- Investors are concerned about the upcoming U.S. presidential election impacting the stock market.
- Chamath Palihapitiya said the stock market would continue to rise regardless of a Trump or Biden presidency.
- Stocks are going higher due to the Federal Reserve’s unprecedented support, which is causing asset price inflation.
After a tech stock selloff in September, stocks are continuing the rally that started at the end of March. The S&P 500 is up more than 50% since March bottom and about 5% up year-to-date.
Many investors are worried that the upcoming U.S. presidential election outcome could impact the stock market. They view the election as a major risk, as uncertainty hangs over who will win, what policies the winner will implement, and whether the election will be contested.
Most acknowledge that Trump has been largely favorable to the markets because of tax cuts. A Biden win would likely mean an increase in taxes, which investors wouldn’t love.
The U.S. Presidential Election Won’t Be a Major Risk to Stocks
JPMorgan thinks investors are overestimating the risk of the upcoming U.S. presidential election, especially the chance of it becoming a contested election that drags out for months:
The possibility of the losing party refusing to accept the outcome is seen to be extremely low … All in all, it is highly likely the result will be known in a matter of days/weeks rather than months.
Who wins might not matter that much. Social Capital Founder and Chief Executive Officer Chamath Palihapitiya said on CNBC’s Squawk Box stocks will continue to rise no matter who is in the White House after the election. Stocks will continue to go up because of the Fed’s actions.
Joyce Chang, J.P. Morgan’s chair of global research, says to stay long irrespective of the U.S. election outcome. Watch the video below:
With the Fed lending at historic levels and the Treasury Department spending to help the recovery from Covid-19, Palihapitiya believes the unprecedented support will continue to drive stocks higher. Equities continue to go up no matter what happens. Even bad news isn’t enough to shake up the rally.
Going into the debates the markets roughly were going up, the debate didn’t go necessarily well for the president, the market went up. Then, he got Covid, the market went up, then he went home and the market went up.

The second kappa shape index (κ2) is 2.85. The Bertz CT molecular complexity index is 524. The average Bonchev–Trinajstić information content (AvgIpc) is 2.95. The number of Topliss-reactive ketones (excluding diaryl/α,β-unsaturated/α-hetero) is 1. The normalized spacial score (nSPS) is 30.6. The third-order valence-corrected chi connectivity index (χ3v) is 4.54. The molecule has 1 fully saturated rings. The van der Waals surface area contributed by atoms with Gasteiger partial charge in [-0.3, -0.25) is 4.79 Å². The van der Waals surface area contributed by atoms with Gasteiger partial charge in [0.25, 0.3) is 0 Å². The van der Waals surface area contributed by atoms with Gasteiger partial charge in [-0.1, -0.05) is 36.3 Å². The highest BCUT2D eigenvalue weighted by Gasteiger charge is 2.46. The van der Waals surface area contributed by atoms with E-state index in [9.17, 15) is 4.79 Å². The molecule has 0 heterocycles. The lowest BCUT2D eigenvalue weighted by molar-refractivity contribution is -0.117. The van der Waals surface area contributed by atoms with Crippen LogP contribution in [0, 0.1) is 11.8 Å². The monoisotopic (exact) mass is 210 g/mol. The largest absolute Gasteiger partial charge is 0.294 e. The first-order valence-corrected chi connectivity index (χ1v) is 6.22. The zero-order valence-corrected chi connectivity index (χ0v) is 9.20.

The Fed Is Causing an Asset Price Bubble
Fed and Treasury intervention in the market is causing asset price inflation. Palihapitiya believes they will have more influence in the next four years than the president:
For the next four or five years the most dominant factor I see is the combination of Treasury and the Federal Reserve and the reality is they have printed so much money that the likelihood is that we are going to continue to see asset price inflation independent of who is in the White House.
The Federal Reserve cut interest rates to near zero in one of many efforts to support the economy reeling from the coronavirus shutdown. The central bank has also created programs to provide liquidity to companies in need.
The Fed said it wouldn’t raise rates until 2023 at the earliest, and it would rather let inflation run hot before tightening monetary policy. When inflation rises, investors rotate towards stocks and away from cash.
Instead of using interest rate hikes to ward off inflation before it hits, the Fed will now wait to move up until it sees inflation consistently rising above a 2% target for an indefinite period.
Scott Minerd, Guggenheim’s global CIO, told Bloomberg that it was “virtually impossible” for the Fed to achieve inflation above 2% without creating an asset price bubble.
The positive effect of inflation on stocks will not last forever. Once price growth approaches its target, investors typically lower their positions in preparation for the central bank rate hike. The Fed support alone won’t be enough to drive stocks higher forever.
Disclaimer: This article represents the author’s opinion and should not be considered investment or trading advice from CCN.com. The writer owns shares of Facebook.
Last modified: March 4, 2021 2:45 PM